Stock Position Size Calculator For Pro Traders



  • Home
  • /
  • Blog
  • /
  • Stock Position Size Calculator For Pro Traders

If you have any money in the stock market you MUST know this one position size calculator for stocks equation.  

It has the power to turn even the worst investors profitable and break-even traders into money-making rock stars.

Let's check it out!


Trading Isn't About Winning and Losing

Most believe that all you have to do to make money in the market is listening to analyst recommendations or breaking news and they'll be set for life.

They couldn't be more wrong!

When it comes to investing and trading 95% of people have no clue what they're doing.  

For instance, trading really isn't about winning and losing.  

It's all about the RATIO of how much you make vs. the worst drawdown you can stand.

It's well known in professional circles that hedge fund clients start to get very uncomfortable after a 20% the point they call up and complain and often withdraw their money completely.

Now, my personal threshold for a drawdown is 25%. 

Only you can answer what your threshold is.

You have to use real money to find out what your personal risk tolerance is.

I guarantee you won't learn a thing by "paper trading."

I'm asked all the time how much of a stock or ETF to buy, which I can't answer. 

I can only guide you to two equations that I've found work well for me.

Let's look at two ways to calculate position sizes for trades...*cough*...remember I can't tell you which way to do it.

The Popular Position Size Calculator

Here's the popular approach to making a position size calculator for stocks.

Simply divide your money evenly between your number of positions.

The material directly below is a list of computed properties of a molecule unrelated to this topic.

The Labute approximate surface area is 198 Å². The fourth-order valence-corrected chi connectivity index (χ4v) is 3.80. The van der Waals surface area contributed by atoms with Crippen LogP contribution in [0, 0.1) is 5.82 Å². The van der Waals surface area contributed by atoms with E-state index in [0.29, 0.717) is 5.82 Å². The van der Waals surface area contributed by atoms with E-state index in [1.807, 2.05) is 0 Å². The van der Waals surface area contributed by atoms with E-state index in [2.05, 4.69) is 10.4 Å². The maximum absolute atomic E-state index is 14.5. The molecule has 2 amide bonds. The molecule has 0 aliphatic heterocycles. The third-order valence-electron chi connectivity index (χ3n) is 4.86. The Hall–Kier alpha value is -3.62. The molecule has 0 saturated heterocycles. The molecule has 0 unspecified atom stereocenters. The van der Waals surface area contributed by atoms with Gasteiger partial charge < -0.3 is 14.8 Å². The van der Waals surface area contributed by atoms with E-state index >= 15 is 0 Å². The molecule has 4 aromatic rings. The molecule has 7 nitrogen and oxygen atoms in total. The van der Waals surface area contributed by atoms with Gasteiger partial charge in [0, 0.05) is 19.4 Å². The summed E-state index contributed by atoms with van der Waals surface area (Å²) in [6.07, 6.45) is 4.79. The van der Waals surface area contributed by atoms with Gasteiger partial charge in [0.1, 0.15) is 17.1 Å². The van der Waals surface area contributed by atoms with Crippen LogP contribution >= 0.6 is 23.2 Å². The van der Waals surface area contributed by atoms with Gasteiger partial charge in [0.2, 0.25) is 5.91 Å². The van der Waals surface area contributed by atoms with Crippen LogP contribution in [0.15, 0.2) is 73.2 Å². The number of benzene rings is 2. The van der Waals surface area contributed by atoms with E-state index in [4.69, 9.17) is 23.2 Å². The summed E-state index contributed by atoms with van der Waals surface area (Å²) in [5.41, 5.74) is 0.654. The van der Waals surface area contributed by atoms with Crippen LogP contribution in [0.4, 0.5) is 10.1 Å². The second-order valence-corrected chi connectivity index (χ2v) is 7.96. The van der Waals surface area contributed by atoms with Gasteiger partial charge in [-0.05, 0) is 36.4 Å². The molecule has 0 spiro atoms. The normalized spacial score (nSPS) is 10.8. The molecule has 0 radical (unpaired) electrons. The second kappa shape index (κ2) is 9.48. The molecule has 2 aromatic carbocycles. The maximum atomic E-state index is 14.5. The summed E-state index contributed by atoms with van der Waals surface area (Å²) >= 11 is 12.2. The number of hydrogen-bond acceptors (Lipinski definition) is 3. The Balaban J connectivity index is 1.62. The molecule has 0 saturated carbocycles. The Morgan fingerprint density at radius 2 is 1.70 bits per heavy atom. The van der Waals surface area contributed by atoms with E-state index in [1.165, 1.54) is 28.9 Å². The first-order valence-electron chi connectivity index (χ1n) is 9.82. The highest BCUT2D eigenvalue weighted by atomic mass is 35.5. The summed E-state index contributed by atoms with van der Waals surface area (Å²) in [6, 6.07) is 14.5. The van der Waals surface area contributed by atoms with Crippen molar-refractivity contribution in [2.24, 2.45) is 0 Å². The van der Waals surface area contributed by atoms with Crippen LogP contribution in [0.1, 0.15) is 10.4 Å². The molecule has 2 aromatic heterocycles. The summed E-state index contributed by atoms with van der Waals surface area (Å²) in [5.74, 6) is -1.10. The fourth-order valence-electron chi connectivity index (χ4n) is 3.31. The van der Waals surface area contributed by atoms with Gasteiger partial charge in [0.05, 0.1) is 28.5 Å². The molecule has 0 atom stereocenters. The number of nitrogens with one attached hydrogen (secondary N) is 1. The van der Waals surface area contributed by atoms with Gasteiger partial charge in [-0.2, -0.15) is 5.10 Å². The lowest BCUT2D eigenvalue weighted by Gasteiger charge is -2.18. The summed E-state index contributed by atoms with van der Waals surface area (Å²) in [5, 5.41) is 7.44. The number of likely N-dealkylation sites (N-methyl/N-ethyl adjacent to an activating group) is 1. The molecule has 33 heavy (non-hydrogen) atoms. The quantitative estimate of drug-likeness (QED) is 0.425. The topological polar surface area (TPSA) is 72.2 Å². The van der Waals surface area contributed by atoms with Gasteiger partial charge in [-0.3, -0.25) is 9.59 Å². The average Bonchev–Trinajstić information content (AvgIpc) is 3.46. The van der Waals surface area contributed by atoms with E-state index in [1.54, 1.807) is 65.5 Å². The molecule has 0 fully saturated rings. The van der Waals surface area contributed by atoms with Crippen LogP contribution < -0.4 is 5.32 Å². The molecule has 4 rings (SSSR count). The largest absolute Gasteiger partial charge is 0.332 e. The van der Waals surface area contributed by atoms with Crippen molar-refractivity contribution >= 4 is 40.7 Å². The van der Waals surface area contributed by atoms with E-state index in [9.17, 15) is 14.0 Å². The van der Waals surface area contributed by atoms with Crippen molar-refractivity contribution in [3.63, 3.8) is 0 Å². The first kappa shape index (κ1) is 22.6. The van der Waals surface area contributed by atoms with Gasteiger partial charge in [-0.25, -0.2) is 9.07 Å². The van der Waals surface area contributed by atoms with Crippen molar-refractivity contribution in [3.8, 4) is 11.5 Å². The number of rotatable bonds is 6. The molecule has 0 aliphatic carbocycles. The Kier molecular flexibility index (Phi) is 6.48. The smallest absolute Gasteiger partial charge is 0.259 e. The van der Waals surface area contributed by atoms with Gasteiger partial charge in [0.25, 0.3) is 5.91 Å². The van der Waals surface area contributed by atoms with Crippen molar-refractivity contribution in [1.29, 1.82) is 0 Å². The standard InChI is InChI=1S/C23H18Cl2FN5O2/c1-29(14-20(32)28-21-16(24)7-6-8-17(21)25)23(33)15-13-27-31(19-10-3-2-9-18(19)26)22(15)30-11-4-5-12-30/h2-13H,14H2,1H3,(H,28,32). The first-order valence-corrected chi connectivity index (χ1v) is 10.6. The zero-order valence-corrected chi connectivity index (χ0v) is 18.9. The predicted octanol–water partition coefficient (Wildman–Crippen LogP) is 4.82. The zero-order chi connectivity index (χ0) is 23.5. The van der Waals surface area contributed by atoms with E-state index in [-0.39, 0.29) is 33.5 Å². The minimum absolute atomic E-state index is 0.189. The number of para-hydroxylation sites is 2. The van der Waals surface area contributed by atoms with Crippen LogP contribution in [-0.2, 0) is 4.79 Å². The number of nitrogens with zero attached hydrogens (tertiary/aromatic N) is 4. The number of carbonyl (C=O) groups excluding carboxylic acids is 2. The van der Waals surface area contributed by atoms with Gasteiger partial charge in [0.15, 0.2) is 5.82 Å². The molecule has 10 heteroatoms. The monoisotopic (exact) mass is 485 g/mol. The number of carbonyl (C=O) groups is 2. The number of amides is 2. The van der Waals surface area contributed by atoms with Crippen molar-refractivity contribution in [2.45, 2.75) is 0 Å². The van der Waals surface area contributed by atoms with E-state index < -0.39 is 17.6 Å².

I'll use the example of ten here because I usually trade 10 different positions simultaneously. 

Number of shares = ( account size ) / ( number of positions * stock price )

Example: Number of shares = ( $50,000 )  / ( 10 * $25 ) --> 200 shares

Notice that with your account size in the numerator, the number of shares bought will increase or decrease based on account size.

This provides great compounding power, which you need to make a fortune.

OK, that's simple enough.

The Way Professionals Make A Position Size Calculator

As a quick thought exercise, would you have traded with more or less money back in 2008 when the market was going bananas?

I hope you said "less"!

This is something I've seen countless times in my trading career; the people trading with too much money tend to lose it all.

As a professional trader, you must take into account one incredibly important piece of information:

"Volatility" (How much a stock's price is moving around)

You can measure a stock's volatility using average-true-range or "ATR" which can be found for free on most financial news websites (like FinViz), or you can calculate it yourself with a little computer code.

Try using this equation for starters:

	ATR = average(absolute_value(close - close[1]), atr_Periods)

Knowing a stock's ATR, let's look at the way professionals calculate the number of shares to buy at any given point.

Number of shares = ( account size ) / ( number of positions * stock price * stock ATR )

Notice that with ATR in the denominator, you buy more shares when the market is calm and less when the market is manic...

...because ATR is low in quiet times but high when things are going pear-shaped.

Also, note that with your account size in the numerator, you buy more shares as it grows, which compounds it rapidly.

This is a remarkably simple position size calculator for stocks, but it's the difference between massive success (the type of money that lasts for generations) and driving your account to zero.


  • You must know the risk you can handle, which only comes from trading with real money in real-time
  • Be a professional and treat your trading like a business
  • By measuring volatility with the average true range you can make a position size calculator for stocks that is light years ahead of the crowd

About the Author

Hello! I'm Kurt, the "Relaxed Trader" writing the stuff on this website. Shoot me an email at or leave a comment below. Cheers!

{"email":"Email address invalid","url":"Website address invalid","required":"Required field missing"}